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  • Author: Neal McCluskey
  • Publication Date: 04-2021
  • Content Type: Commentary and Analysis
  • Institution: The Cato Institute
  • Abstract: In one year, COVID-19 contributed to the permanent closure of at least 132 mainly low‐​cost private schools. But that was better than some feared. As COVID-19 struck the United States in March 2020, sending the nation into lockdown, worry about the fate of private schools was high. These schools, which only survive if people can pay for them, seemed to face deep trouble. Many private schools have thin financial margins even in good economic times and rely not only on tuition but also on fundraisers, such as in‐​person auctions, to make ends meet. When the pandemic hit, many such events were canceled, and churches no longer met in person, threatening contributions that help support some private schools. Simultaneously, many private schooling families faced tighter finances, making private schooling less affordable. Finally, families that could still afford private schooling might have concluded that continuing to pay for education that was going to be online‐​only made little sense.
  • Topic: Education, COVID-19, Private Schools
  • Political Geography: North America, United States of America
  • Author: Matthew Page
  • Publication Date: 01-2021
  • Content Type: Working Paper
  • Institution: Carnegie Endowment for International Peace
  • Abstract: Political, business, and cultural elites from around the world have a strong affinity for the United Kingdom (UK) education system. Nowhere is this truer than in West Africa, where some families in Nigeria and Ghana have a long tradition of sending their children to private boarding schools and universities in the UK. These institutions are especially popular destinations for the offspring of prominent politically exposed persons (PEPs) from the region. Immigration officials, admissions staff, and UK law enforcement are not likely to scrutinize the conditions under which the children of PEPs enroll in British schools, even though the PEPs themselves may have modest legitimate earnings and opaque asset profiles that in other circumstances would raise serious financial concerns. This relative lack of review has allowed some West African PEPs to channel unexplained wealth into the UK education sector. It is not easy to estimate the overall value of this flow, yet it likely exceeds £30 million annually.1 Most of these funds emanate from Nigeria and, to a lesser extent, Ghana; compared with these two countries, only a handful of students from elsewhere in West Africa seek an education in British schools. Tackling this small but significant illicit financial flow should be a priority for UK policymakers. In doing so, they would be helping to realize the UK’s global anticorruption objectives, advance its International Education Strategy, and close a troublesome anti–money laundering (AML) loophole. Failing to do so would exacerbate existing corruption challenges both at home and abroad and increase the UK education sector’s reputational liabilities.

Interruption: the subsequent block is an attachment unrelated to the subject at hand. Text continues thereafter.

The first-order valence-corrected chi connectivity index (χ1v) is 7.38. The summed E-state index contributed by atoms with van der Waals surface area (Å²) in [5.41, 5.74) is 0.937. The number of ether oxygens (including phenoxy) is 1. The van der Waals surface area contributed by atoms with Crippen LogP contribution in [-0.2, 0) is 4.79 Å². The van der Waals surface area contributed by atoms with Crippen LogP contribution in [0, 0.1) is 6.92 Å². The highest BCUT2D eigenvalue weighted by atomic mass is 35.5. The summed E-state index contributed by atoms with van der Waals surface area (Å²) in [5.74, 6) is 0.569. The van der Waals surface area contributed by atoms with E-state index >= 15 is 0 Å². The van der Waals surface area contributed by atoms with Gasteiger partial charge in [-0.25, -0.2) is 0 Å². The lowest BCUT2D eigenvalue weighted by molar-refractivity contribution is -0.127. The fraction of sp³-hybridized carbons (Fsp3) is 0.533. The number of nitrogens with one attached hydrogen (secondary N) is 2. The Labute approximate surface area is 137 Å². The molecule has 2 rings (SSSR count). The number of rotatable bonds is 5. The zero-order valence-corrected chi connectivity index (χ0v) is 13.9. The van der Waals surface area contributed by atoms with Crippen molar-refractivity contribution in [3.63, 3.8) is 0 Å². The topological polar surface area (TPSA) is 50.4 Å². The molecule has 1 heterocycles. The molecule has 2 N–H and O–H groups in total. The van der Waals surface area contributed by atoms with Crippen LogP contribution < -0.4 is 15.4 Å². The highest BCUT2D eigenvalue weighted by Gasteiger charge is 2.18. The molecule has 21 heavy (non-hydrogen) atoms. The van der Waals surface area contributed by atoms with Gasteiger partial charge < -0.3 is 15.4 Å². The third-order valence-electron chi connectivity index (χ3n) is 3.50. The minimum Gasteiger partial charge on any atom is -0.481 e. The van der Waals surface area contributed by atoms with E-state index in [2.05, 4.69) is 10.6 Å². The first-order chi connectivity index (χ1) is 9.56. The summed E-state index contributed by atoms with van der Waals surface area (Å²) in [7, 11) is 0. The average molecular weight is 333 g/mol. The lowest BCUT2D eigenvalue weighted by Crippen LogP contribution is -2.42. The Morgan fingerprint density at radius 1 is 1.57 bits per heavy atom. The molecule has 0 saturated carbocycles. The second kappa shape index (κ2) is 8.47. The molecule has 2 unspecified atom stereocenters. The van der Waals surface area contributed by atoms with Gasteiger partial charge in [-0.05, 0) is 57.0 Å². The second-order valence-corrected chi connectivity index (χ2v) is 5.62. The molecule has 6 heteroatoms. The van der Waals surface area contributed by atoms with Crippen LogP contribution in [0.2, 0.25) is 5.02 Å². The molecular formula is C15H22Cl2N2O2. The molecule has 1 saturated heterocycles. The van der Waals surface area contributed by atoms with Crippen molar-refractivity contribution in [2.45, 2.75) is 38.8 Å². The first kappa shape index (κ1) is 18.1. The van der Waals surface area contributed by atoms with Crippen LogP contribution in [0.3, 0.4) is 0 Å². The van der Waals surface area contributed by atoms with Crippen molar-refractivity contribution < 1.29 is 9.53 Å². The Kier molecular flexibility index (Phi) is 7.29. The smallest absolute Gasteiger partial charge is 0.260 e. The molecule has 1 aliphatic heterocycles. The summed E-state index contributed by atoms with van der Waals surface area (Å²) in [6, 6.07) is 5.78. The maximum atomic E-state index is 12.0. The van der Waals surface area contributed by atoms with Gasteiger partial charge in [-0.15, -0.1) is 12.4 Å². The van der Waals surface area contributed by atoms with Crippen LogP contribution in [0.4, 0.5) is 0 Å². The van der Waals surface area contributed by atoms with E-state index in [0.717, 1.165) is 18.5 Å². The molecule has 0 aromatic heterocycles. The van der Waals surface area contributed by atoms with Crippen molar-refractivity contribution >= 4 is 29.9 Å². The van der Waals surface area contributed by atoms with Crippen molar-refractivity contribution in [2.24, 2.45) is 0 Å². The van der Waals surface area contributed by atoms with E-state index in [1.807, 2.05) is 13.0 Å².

• Topic: Corruption, Education, Law Enforcement, Higher Education, Elites
  • Political Geography: Africa, United Kingdom, Europe, West Africa
  • Author: Chunbing Xing
  • Publication Date: 06-2021
  • Content Type: Working Paper
  • Institution: United Nations University
  • Abstract: This paper examines the evolution of China’s industrial and occupational structure in the last two decades and its impact on wage inequality. We find that non-routine cognitive and interpersonal tasks have increased, while routine cognitive tasks first increased and then declined. Occupation structural change is accompanying rising wage inequality. The wage premium for educated workers rose sharply in the 1990s and remained high thereafter. Occupations with high routine task intensity are associated with lower wages. While the return to education has become the largest contributor to wage inequality, routine task intensities have yet to play a significant role.
  • Topic: Education, Labor Issues, Employment, Inequality, Work Culture
  • Political Geography: China, Asia
  • Author: Wendy Gomez
  • Publication Date: 05-2021
  • Content Type: Journal Article
  • Journal: Journal of Public and International Affairs (JPIA)